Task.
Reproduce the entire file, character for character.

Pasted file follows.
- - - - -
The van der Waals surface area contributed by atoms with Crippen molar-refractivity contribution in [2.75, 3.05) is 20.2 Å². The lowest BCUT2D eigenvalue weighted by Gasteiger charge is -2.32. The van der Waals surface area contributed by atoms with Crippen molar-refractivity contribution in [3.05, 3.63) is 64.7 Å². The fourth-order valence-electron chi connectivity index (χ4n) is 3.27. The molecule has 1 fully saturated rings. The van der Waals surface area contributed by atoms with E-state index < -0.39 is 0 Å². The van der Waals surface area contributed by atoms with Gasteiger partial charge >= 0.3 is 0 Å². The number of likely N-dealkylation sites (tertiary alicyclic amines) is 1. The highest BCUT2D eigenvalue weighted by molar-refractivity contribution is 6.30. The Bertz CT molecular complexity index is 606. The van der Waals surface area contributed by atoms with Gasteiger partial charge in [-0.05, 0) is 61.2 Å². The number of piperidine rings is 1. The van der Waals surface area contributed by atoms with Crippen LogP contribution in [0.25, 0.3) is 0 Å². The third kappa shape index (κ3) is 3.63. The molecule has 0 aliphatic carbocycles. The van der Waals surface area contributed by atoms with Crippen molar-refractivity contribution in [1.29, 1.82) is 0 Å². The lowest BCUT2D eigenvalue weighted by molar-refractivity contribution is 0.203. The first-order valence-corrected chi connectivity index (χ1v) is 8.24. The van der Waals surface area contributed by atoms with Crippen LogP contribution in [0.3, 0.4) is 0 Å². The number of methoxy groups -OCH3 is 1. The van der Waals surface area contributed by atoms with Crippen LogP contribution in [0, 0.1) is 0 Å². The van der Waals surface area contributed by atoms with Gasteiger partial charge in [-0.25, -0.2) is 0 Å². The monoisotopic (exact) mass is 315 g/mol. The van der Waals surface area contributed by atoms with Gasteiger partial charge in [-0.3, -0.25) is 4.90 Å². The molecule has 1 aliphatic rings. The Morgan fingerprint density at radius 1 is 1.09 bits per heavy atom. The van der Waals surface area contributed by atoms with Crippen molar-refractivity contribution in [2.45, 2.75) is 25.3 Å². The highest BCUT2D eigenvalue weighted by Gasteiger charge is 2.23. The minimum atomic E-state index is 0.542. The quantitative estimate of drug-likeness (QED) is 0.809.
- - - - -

The van der Waals surface area contributed by atoms with Crippen molar-refractivity contribution in [2.75, 3.05) is 20.2 Å². The lowest BCUT2D eigenvalue weighted by Gasteiger charge is -2.32. The van der Waals surface area contributed by atoms with Crippen molar-refractivity contribution in [3.05, 3.63) is 64.7 Å². The fourth-order valence-electron chi connectivity index (χ4n) is 3.27. The molecule has 1 fully saturated rings. The van der Waals surface area contributed by atoms with E-state index < -0.39 is 0 Å². The van der Waals surface area contributed by atoms with Gasteiger partial charge >= 0.3 is 0 Å². The number of likely N-dealkylation sites (tertiary alicyclic amines) is 1. The highest BCUT2D eigenvalue weighted by molar-refractivity contribution is 6.30. The Bertz CT molecular complexity index is 606. The van der Waals surface area contributed by atoms with Gasteiger partial charge in [-0.05, 0) is 61.2 Å². The number of piperidine rings is 1. The van der Waals surface area contributed by atoms with Crippen LogP contribution in [0.25, 0.3) is 0 Å². The third kappa shape index (κ3) is 3.63. The molecule has 0 aliphatic carbocycles. The van der Waals surface area contributed by atoms with Crippen molar-refractivity contribution in [1.29, 1.82) is 0 Å². The lowest BCUT2D eigenvalue weighted by molar-refractivity contribution is 0.203. The first-order valence-corrected chi connectivity index (χ1v) is 8.24. The van der Waals surface area contributed by atoms with Crippen LogP contribution in [0.3, 0.4) is 0 Å². The number of methoxy groups -OCH3 is 1. The van der Waals surface area contributed by atoms with Crippen LogP contribution in [0, 0.1) is 0 Å². The van der Waals surface area contributed by atoms with Gasteiger partial charge in [-0.25, -0.2) is 0 Å². The monoisotopic (exact) mass is 315 g/mol. The van der Waals surface area contributed by atoms with Gasteiger partial charge in [-0.3, -0.25) is 4.90 Å². The molecule has 1 aliphatic rings. The Morgan fingerprint density at radius 1 is 1.09 bits per heavy atom. The van der Waals surface area contributed by atoms with Crippen molar-refractivity contribution in [2.45, 2.75) is 25.3 Å². The highest BCUT2D eigenvalue weighted by Gasteiger charge is 2.23. The minimum atomic E-state index is 0.542. The quantitative estimate of drug-likeness (QED) is 0.809.